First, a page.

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The 3 Largest Dividend Yields in the S&P TSX 60: Are They Sustainable?

It should come as no surprise after the recent plunge in oil prices and the ensuing rout among oil stocks that oil companies now make up the top three dividend yields in the S&P TSX 60 Index. But softer oil prices and weaker industry fundamentals certainly do not bode well for the stability of many of the monster dividends in the patch.

Let’s take a closer look at these three dividends to determine which are sustainable and which could be slashed if crude prices fall further.

Penn West Petroleum Ltd.

It has been an annus horribilis for investors in intermediate oil producer Penn West Petroleum Ltd. (TSX: PWT)(NYSE: PWE). Not only is the company struggling to makeover its operations and boost production of higher margin light oil, it is still has a massive pile of debt totalling $2.2 billion. This is despite having completed asset sales of more than $1 billion, the proceeds of which were used to reduce debt.

Its operating margin remains low, with its third-quarter netback of $32.51 being among the lowest in the patch. I expect this netback to fall lower with softer crude prices now the order of the day. When coupled with declining production because of asset sales, it is difficult to see how Penn West can continue to grow cash flow.

Yet it still continues to pay a dividend with a monster yield of 11%, which is the highest in the S&P TSX 60 Index. For these reasons I am skeptical that it can sustain such a juicy yield in the current operating environment.

Canadian Oil Sands Ltd.

The second largest dividend yield is Canadian Oil Sands Ltd.’s (TSX: COS) tasty 8%. While there are concerns about the dividend’s stability because of cost blowouts and production outages caused by unscheduled maintenance on the complex machinery that transforms bitumen to light synthetic crude, I believe it remains sustainable.

This is because Canadian Oil Sands is one of the lowest cost operators in the patch, with third-quarter 2014 lifting costs of $38.80 per barrel even after allowing for this unscheduled maintenance. As a result, it has one of the highest netbacks in the patch, which for the same period was $47.16 per barrel.

Such a high netback leaves plenty of room to absorb lower crude prices. Plus, with a range of capital projects set for completion by the end of 2014, further cash flow will be released that can be used to shore up the dividend over the shorter term if crude prices fall further.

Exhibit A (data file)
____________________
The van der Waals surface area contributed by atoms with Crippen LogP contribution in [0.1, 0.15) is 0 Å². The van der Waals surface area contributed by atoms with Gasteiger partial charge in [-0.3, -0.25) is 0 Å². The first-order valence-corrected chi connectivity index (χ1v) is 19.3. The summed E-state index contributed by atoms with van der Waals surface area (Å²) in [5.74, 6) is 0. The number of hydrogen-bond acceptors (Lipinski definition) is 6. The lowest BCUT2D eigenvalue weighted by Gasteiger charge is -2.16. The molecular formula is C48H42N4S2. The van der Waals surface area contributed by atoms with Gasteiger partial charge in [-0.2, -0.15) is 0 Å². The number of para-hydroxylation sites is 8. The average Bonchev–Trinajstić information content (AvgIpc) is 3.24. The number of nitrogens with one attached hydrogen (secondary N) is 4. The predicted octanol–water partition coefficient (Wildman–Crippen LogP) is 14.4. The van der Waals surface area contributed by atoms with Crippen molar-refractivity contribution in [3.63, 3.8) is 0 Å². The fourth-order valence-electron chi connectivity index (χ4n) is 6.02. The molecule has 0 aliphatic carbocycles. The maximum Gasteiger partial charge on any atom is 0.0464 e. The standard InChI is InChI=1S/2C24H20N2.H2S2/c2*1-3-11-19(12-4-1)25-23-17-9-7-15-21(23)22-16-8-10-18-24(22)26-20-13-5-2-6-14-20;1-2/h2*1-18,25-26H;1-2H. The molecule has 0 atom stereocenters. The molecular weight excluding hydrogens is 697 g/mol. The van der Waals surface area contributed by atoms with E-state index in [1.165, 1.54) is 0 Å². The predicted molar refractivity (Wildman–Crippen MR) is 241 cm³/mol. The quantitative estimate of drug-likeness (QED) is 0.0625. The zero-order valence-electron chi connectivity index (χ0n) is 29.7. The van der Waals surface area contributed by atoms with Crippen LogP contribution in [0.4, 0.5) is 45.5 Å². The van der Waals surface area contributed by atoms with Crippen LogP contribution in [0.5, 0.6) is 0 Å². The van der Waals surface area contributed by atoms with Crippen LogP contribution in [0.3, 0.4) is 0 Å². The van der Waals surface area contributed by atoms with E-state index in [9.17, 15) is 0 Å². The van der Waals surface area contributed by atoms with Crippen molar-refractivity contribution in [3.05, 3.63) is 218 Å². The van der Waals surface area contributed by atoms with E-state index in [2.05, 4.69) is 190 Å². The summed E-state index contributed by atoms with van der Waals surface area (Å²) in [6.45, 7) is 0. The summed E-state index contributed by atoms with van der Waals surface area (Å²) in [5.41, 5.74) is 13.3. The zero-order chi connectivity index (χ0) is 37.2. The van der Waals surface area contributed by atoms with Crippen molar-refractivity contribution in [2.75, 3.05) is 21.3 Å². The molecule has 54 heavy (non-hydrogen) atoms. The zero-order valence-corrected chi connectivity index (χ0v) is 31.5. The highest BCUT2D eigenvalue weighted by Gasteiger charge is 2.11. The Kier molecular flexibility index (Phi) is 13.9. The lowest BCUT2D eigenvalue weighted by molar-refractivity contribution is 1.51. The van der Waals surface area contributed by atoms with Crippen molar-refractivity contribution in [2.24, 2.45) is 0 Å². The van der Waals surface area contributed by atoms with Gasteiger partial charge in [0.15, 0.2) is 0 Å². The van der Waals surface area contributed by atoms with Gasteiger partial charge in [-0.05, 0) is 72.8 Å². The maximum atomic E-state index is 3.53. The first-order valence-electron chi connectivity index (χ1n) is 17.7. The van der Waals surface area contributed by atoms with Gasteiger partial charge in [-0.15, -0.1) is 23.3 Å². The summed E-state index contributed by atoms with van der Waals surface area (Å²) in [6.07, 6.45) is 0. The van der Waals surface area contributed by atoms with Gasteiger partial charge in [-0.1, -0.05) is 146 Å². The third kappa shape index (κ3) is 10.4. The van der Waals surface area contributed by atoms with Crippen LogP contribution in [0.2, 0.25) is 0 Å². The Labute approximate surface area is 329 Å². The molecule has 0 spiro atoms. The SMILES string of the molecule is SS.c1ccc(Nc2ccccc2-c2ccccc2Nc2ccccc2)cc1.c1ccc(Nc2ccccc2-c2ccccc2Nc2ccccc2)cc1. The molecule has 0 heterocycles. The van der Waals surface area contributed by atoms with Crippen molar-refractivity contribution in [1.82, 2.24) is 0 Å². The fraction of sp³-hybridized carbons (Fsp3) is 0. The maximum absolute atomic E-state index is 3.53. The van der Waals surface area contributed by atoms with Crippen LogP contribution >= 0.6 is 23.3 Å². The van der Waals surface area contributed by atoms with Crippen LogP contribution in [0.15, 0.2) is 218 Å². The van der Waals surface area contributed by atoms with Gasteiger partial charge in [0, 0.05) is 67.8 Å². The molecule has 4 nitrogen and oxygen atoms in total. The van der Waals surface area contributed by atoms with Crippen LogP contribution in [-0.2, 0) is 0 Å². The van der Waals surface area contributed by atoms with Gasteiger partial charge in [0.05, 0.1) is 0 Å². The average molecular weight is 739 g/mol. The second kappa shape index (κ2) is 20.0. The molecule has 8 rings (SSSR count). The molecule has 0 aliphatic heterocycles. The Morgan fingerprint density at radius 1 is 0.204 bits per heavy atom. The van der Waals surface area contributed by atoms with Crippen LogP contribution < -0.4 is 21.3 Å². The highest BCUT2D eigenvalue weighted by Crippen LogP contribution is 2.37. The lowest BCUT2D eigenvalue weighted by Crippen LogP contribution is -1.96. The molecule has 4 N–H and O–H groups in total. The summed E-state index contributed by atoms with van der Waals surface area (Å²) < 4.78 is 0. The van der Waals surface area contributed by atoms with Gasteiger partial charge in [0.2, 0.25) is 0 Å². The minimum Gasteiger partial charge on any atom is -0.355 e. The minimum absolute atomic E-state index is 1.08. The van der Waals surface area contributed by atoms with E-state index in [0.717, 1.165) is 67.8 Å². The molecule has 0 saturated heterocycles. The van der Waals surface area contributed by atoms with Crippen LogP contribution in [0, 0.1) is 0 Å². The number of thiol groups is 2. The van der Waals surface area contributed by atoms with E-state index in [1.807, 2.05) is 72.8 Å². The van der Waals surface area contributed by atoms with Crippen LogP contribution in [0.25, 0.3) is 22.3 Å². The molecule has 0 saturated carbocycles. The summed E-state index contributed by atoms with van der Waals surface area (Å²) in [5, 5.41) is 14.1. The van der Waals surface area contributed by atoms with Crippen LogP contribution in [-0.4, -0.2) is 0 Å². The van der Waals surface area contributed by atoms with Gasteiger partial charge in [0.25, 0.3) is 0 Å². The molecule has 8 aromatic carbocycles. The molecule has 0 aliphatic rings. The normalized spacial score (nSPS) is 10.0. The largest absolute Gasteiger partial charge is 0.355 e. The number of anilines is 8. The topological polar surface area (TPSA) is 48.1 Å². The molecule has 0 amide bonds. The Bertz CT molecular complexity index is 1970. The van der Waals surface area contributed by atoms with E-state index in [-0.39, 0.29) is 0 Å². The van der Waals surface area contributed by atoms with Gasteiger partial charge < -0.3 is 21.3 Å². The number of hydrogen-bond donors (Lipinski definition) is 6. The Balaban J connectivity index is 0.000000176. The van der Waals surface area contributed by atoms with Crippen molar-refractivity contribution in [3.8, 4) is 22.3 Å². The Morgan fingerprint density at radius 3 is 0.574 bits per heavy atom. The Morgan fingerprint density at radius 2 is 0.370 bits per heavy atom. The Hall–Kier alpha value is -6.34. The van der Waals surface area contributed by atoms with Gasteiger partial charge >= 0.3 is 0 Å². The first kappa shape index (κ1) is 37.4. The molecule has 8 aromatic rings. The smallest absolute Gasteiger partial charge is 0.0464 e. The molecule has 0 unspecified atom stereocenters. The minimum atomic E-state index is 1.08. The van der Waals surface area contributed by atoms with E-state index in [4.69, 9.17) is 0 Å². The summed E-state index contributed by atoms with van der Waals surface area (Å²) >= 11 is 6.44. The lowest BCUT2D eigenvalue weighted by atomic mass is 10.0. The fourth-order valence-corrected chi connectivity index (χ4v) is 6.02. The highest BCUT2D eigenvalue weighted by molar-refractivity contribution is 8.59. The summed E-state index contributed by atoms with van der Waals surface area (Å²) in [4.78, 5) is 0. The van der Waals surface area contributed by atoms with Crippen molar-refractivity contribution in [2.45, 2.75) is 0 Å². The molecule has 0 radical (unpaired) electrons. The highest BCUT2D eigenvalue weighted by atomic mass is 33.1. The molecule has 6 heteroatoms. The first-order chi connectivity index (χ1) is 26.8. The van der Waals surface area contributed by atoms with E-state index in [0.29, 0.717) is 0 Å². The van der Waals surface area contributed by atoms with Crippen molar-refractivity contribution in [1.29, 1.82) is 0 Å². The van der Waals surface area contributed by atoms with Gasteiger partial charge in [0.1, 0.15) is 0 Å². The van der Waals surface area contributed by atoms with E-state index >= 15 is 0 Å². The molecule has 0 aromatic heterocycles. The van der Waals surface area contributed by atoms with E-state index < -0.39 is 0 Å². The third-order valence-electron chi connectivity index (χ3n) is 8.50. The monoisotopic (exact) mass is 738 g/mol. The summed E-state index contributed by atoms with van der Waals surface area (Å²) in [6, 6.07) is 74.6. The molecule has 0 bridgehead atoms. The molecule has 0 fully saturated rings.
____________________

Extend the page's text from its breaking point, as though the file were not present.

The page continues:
This I believe, makes Canadian Oil Sands a solid yield play for income hungry investors. 

Crescent Point Energy Corp.

Plunging crude prices have seen the usual chorus of naysayers emerge claiming Crescent Point Energy Corp.’s (TSX: CPG) (NYSE: CPG) monster 7.5% dividend yield is unsustainable. 

But unlike many of its smaller peers, Crescent Point has built a considerable portfolio of high quality oil assets, of which only around 40% are developed and producing. These assets also have low decline rates and relatively low production costs, leading Crescent Point to report one of the best netbacks in the patch of $51.25 per barrel for the third quarter.

This essentially means there is a significant buffer available to absorb lower crude prices before margins are affected. While the company is able to continue growing production from its existing assets base without having to continue making acquisitions.

Its low degree of leverage and net debt of a mere 1.4 times cash flow mean Crescent Point is well positioned to grow cash flow by boosting production, while being able to access additional funds when required.

For all of these reasons, I believe Crescent Point’s dividend is truly sustainable even if there is sustained softness in crude prices for some time, making it another solid yield play for income-hungry investors.

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This article represents the opinion of the writer, who may disagree with the “official” recommendation position of a Motley Fool premium service or advisor. We’re Motley! Questioning an investing thesis — even one of our own — helps us all think critically about investing and make decisions that help us become smarter, happier, and richer, so we sometimes publish articles that may not be in line with recommendations, rankings or other content.

Fool contributor Matt Smith has no position in any stocks mentioned.

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